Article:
Let’s get to the point: “The Meg” is a middle-tier shark movie. If “Jaws” is the epitome of shark movie greatness, and “Jaws the Revenge” is the bottom of the barrel, then “The Meg” is about a “Jaws III.” In other words, it’s not quite so-bad-it’s-good, and it’s not even so-bad-it’s-bad. But is there anything worse than a sort of middle of the road shark movie? To be fair, there is at least half of a good shark movie in “The Meg.” The film’s second half is filled with some pretty fun in-jokes and enough ridiculous moments to make it worth it, but it’s sort of a slog to get through. It doesn’t help that everything about the film, from its visual style to its bland cast and uninteresting story, is merely mediocre. The film feels like it isn't ok with just playing it safe but it’s too afraid to go too over-the-top.
Jason Statham plays a disgraced underwater rescuer and now he’s retired, drinking beers somewhere in Thailand. And we have to sit there for nearly half the movie before anything exciting happens involving a giant prehistoric shark. Sure, “Jaws” took an hour to show the shark but at least everything leading up to that moment was scary, funny, and/or interesting. Not that one should be comparing “The Meg” to “Jaws” obviously. Though there are a few fun references to that horror classic.
Like “Deep Blue Sea” this flick is set mostly in and around an underwater research facility in the middle of the ocean. The scientists are trying to breach the bottom of the Mariana Trench; it turns out it’s not actually the ocean floor and a layer of gases has actually sealed off a whole other part of the ocean. Cue the prehistoric maneater. Not quite. First we have to briefly deal with a giant squid that attacks oceanographer Suyin’s (Li Bingbing) diving vessel and her limited emotional range doesn’t quite realistically depict how one might react if they were about to be crushed to death by a giant squid on the bottom of the ocean. THEN the shark obviously shows up to kills the squid and saves her. Eventually the shark escapes the bottom of the trench and for some reason sticks around in the middle of the ocean when it can go any damn well place it pleases.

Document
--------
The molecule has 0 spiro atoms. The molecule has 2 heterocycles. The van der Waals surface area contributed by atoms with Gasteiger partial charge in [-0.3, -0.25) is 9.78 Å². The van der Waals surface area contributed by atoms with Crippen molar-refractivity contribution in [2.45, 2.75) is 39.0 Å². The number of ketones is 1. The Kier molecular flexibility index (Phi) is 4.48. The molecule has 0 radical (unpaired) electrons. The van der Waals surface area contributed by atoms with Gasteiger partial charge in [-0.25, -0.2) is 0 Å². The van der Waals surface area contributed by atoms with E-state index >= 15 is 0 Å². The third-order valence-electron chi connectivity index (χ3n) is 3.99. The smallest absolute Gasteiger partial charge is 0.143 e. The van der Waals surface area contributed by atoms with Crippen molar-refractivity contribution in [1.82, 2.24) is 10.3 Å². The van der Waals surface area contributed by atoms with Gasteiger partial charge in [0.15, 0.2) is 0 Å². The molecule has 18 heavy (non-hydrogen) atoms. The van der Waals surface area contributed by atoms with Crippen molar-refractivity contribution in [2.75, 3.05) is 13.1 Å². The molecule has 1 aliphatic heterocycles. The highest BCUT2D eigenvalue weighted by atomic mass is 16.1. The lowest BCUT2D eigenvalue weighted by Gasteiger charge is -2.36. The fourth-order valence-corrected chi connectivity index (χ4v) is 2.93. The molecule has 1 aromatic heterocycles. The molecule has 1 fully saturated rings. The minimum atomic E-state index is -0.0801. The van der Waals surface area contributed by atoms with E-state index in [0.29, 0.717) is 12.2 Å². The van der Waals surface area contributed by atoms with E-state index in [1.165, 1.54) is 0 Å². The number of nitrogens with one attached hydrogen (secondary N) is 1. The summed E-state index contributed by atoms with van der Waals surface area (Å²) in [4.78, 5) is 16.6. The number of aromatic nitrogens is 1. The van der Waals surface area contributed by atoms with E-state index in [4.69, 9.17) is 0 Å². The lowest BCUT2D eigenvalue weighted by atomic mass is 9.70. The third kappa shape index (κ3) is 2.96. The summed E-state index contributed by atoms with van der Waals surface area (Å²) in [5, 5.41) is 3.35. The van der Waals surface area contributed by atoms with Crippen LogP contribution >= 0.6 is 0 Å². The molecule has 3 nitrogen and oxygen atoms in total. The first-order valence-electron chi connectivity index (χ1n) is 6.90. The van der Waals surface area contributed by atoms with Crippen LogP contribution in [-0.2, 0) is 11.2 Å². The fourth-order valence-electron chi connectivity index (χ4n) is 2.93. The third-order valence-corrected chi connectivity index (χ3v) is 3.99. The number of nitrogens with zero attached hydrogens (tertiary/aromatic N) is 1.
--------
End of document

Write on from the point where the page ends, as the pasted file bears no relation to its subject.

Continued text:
Eventually the shark tires of the boring characters we’ve been introduced to and makes its way to a coastal Chinese resort where there’s literally hundreds of people bathing and swimming. The PG-13 rating limits the carnage, though that’s not really too much of an issue here. It’d just be nicer if there was even a modicum of suspense or tension but the sequence is fun enough. What can we really expect from the director of “While You Were Sleeping?” We finally get a couple genuinely clever and funny nods to “Jaws” essentially reenacted with Asian characters. In fact, the entire film (which was a Chinese-American co-production) feels as if it was made for an entirely different audience.
“The Meg” was one of the movies I was looking forward to the most this summer. I’m a sucker for a killer fish movie, but the movie has a hard time distinguishing between whether it wants to be silly or whether it wants to be serious. A movie like the brilliantly over-the-top “Piranha” remake knew exactly what it was doing. At least it’s better than last years snooze-fest “47 Meters Down.” The forced romance between Statham and Bingbing is terrible and fluffy (not to mention the forced, unearned sentimentality) and the film takes way too long to get to the good stuff. And Rainn Wilson feels wasted in yet another meaningless role. Chalk this one up as a meg-a disappointment. GRADE: C+